FROM THE ARCHIVES: How to drive a ‘Class 37’

“They do not have to follow it to the exact. They must do it enough to make sure it works,” he explains, adding that the course was designed by DRS at Carlisle Kingmoor. “This is the best way to do it,” he believes, with this practicality far more useful than sitting in a classroom.

While Piggott is talking, voices can be heard from within 37419 as the trainees look for faults and check with each other.

Piggott seizes the moment to show off his prize-winning Montego van, painted in British Rail yellow, complete with BR arrow. It dates from 1992, so wouldn’t have carried that logo, but he’s immensely proud if it. “One of only 40,” he grins.

After around ten minutes, the trainees are confident enough to try and fire 37419 up. It starts first time. In fact, between them, they have only one question: where are the compressor cocks? The answer is simple… they don’t have one.

With the ‘37’ ticking over, stationary brake tests are carried out. Everything is as it should be. Piggott walks them around the locomotive, and within a short time they are done. “I maybe expected more of a quiz, but to be fair they know their job,” he says.

Back at Norwich, it’s time for the practical driving test. There’s a change of plan, with the ‘37’ running to Ipswich rather than Cromer and Lowestoft, which means it will run at higher speeds (75mph is the top speed for a light locomotive). It is booked to leave Norwich at 1010 and return from Ipswich at 1116. Mick Lloyd will drive it Up to Ipswich, with Mark Middleton driving it Down to Norwich. AGA’s Minder Driver Tim Thetford is the man in charge of training.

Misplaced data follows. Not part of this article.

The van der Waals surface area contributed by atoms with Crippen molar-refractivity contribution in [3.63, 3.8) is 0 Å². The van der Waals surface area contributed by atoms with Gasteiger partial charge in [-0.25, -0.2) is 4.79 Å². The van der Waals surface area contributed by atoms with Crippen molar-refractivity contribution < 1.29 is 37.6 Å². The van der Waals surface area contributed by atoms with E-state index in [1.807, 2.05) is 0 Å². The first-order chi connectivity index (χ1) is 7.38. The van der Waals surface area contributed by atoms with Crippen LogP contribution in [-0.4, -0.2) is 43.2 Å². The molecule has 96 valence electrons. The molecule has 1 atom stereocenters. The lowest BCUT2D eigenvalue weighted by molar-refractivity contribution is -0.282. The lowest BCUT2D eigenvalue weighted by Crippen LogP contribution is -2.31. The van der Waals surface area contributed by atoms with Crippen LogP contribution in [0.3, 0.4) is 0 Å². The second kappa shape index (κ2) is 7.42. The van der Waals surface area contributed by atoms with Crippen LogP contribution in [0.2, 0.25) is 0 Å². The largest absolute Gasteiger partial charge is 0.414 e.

With coffee duly acquired (a ‘must’ for Middleton), the road is given for Lloyd to take the ‘37’ south. Middleton lets the handbrake off and clambers out to manually set the points from the Royal Dock at Norwich. There is a debate regarding which platform the ‘37’ will use at the Suffolk town.

Thetford explains that the maximum speed at which the ‘37s’ will operate on the branches will be 60mph. However, they will be used for empty coaching stock moves to Ilford, which will require 75mph running.

He explains the difference between the Westinghouse brakes on the ‘37s’ and the Davis & Metcalfe ones on the ‘47s’: “They are more responsive.”

Before he could train the other drivers, he underwent a traction refresher course with Piggott, and is full of praise: “He’s the most knowledgeable, I think. He’s superb.”

Middleton, who began as a guard in the mid-1990s, says it is the first time he has been on a Class 37 “this way” since 1999. Working for Anglia Railways, he was hired to EWS for ballast jobs, which used ‘37s’.

Thetford tells Lloyd and Middleton that when they return, they will sit their written exam.

This trip, he says, “is about familiarisation”, adding: “It’s good to get the basics. Mark has the experience, for example, but not on the main line. Mick and I had them 26 years ago. We thought that was it, when they went.”

Lloyd laughs at this. He has the ‘37’ powering along nicely, and chips in that he’s surprised how smooth the ride quality is.

There are green lights all the way south. The undulating nature of the route isn’t obvious as a passenger, but is very noticeable when travelling in the cab.

As Middleton is passed to drive 37032 on the North Norfolk Railway, what are the differences between that and 37419?